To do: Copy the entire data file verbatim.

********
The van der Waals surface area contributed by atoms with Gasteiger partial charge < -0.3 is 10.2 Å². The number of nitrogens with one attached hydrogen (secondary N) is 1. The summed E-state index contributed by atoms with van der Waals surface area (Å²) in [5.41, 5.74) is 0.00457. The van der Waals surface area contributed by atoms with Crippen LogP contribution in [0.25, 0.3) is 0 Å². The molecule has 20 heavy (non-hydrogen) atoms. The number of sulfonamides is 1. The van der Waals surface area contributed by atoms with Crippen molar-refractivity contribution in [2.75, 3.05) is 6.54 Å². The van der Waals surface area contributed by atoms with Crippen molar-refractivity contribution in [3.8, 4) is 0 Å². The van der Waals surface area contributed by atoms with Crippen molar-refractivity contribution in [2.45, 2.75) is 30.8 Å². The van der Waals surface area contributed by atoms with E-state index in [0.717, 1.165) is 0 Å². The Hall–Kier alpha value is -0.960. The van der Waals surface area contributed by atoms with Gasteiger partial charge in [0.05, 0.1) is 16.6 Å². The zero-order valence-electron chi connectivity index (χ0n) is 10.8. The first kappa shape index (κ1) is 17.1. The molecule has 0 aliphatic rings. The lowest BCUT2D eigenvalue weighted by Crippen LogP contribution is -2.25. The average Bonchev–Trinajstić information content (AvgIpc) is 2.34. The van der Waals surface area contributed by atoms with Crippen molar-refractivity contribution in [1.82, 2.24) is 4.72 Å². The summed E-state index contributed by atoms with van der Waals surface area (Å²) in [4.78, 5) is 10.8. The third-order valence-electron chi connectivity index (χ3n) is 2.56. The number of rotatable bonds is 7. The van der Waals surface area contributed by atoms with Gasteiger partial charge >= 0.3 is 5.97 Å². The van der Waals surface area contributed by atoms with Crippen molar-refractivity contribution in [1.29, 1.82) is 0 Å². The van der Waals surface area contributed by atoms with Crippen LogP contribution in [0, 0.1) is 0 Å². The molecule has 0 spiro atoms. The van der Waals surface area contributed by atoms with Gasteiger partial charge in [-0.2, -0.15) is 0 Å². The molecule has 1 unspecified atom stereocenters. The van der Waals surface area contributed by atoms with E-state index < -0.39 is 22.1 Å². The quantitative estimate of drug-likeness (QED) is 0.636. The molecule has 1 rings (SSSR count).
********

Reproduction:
The van der Waals surface area contributed by atoms with Gasteiger partial charge < -0.3 is 10.2 Å². The number of nitrogens with one attached hydrogen (secondary N) is 1. The summed E-state index contributed by atoms with van der Waals surface area (Å²) in [5.41, 5.74) is 0.00457. The van der Waals surface area contributed by atoms with Crippen LogP contribution in [0.25, 0.3) is 0 Å². The molecule has 20 heavy (non-hydrogen) atoms. The number of sulfonamides is 1. The van der Waals surface area contributed by atoms with Crippen molar-refractivity contribution in [2.75, 3.05) is 6.54 Å². The van der Waals surface area contributed by atoms with Crippen molar-refractivity contribution in [3.8, 4) is 0 Å². The van der Waals surface area contributed by atoms with Crippen molar-refractivity contribution in [2.45, 2.75) is 30.8 Å². The van der Waals surface area contributed by atoms with E-state index in [0.717, 1.165) is 0 Å². The Hall–Kier alpha value is -0.960. The van der Waals surface area contributed by atoms with Gasteiger partial charge in [0.05, 0.1) is 16.6 Å². The zero-order valence-electron chi connectivity index (χ0n) is 10.8. The first kappa shape index (κ1) is 17.1. The molecule has 0 aliphatic rings. The lowest BCUT2D eigenvalue weighted by Crippen LogP contribution is -2.25. The average Bonchev–Trinajstić information content (AvgIpc) is 2.34. The van der Waals surface area contributed by atoms with Crippen molar-refractivity contribution in [1.82, 2.24) is 4.72 Å². The summed E-state index contributed by atoms with van der Waals surface area (Å²) in [4.78, 5) is 10.8. The third-order valence-electron chi connectivity index (χ3n) is 2.56. The number of rotatable bonds is 7. The van der Waals surface area contributed by atoms with Gasteiger partial charge >= 0.3 is 5.97 Å². The van der Waals surface area contributed by atoms with Crippen molar-refractivity contribution in [1.29, 1.82) is 0 Å². The van der Waals surface area contributed by atoms with Crippen LogP contribution in [0, 0.1) is 0 Å². The molecule has 0 spiro atoms. The van der Waals surface area contributed by atoms with Gasteiger partial charge in [-0.2, -0.15) is 0 Å². The molecule has 1 unspecified atom stereocenters. The van der Waals surface area contributed by atoms with E-state index < -0.39 is 22.1 Å². The quantitative estimate of drug-likeness (QED) is 0.636. The molecule has 1 rings (SSSR count).